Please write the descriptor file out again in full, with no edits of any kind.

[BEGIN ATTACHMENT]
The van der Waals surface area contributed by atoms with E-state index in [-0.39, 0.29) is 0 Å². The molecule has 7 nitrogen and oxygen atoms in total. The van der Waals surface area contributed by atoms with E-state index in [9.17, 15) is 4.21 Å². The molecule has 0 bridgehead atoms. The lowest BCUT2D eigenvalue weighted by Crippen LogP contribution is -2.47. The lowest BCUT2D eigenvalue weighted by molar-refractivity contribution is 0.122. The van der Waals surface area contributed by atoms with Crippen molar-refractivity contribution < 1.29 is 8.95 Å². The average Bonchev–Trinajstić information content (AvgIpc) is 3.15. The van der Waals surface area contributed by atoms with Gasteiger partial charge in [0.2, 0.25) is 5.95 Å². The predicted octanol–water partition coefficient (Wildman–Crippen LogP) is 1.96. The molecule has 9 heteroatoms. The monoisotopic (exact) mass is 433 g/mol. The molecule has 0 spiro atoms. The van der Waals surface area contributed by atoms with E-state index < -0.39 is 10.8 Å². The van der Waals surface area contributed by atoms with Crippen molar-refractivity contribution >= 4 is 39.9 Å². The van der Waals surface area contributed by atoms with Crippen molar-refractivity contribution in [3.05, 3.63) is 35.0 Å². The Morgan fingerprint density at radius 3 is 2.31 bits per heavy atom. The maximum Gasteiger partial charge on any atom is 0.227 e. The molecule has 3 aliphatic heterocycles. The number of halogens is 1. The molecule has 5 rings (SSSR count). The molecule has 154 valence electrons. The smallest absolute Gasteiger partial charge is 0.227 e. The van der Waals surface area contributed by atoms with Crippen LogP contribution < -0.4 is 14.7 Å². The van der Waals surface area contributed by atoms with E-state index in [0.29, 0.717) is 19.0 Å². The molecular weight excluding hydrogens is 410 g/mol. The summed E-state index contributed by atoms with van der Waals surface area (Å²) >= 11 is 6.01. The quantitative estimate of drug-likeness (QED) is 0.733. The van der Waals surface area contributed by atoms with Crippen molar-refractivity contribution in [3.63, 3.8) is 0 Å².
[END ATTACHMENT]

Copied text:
The van der Waals surface area contributed by atoms with E-state index in [-0.39, 0.29) is 0 Å². The molecule has 7 nitrogen and oxygen atoms in total. The van der Waals surface area contributed by atoms with E-state index in [9.17, 15) is 4.21 Å². The molecule has 0 bridgehead atoms. The lowest BCUT2D eigenvalue weighted by Crippen LogP contribution is -2.47. The lowest BCUT2D eigenvalue weighted by molar-refractivity contribution is 0.122. The van der Waals surface area contributed by atoms with Crippen molar-refractivity contribution < 1.29 is 8.95 Å². The average Bonchev–Trinajstić information content (AvgIpc) is 3.15. The van der Waals surface area contributed by atoms with Gasteiger partial charge in [0.2, 0.25) is 5.95 Å². The predicted octanol–water partition coefficient (Wildman–Crippen LogP) is 1.96. The molecule has 9 heteroatoms. The monoisotopic (exact) mass is 433 g/mol. The molecule has 0 spiro atoms. The van der Waals surface area contributed by atoms with E-state index < -0.39 is 10.8 Å². The van der Waals surface area contributed by atoms with Crippen molar-refractivity contribution >= 4 is 39.9 Å². The van der Waals surface area contributed by atoms with Crippen molar-refractivity contribution in [3.05, 3.63) is 35.0 Å². The Morgan fingerprint density at radius 3 is 2.31 bits per heavy atom. The maximum Gasteiger partial charge on any atom is 0.227 e. The molecule has 3 aliphatic heterocycles. The number of halogens is 1. The molecule has 5 rings (SSSR count). The molecule has 154 valence electrons. The smallest absolute Gasteiger partial charge is 0.227 e. The van der Waals surface area contributed by atoms with Crippen LogP contribution < -0.4 is 14.7 Å². The van der Waals surface area contributed by atoms with E-state index in [0.29, 0.717) is 19.0 Å². The molecular weight excluding hydrogens is 410 g/mol. The summed E-state index contributed by atoms with van der Waals surface area (Å²) >= 11 is 6.01. The quantitative estimate of drug-likeness (QED) is 0.733. The van der Waals surface area contributed by atoms with Crippen molar-refractivity contribution in [3.63, 3.8) is 0 Å².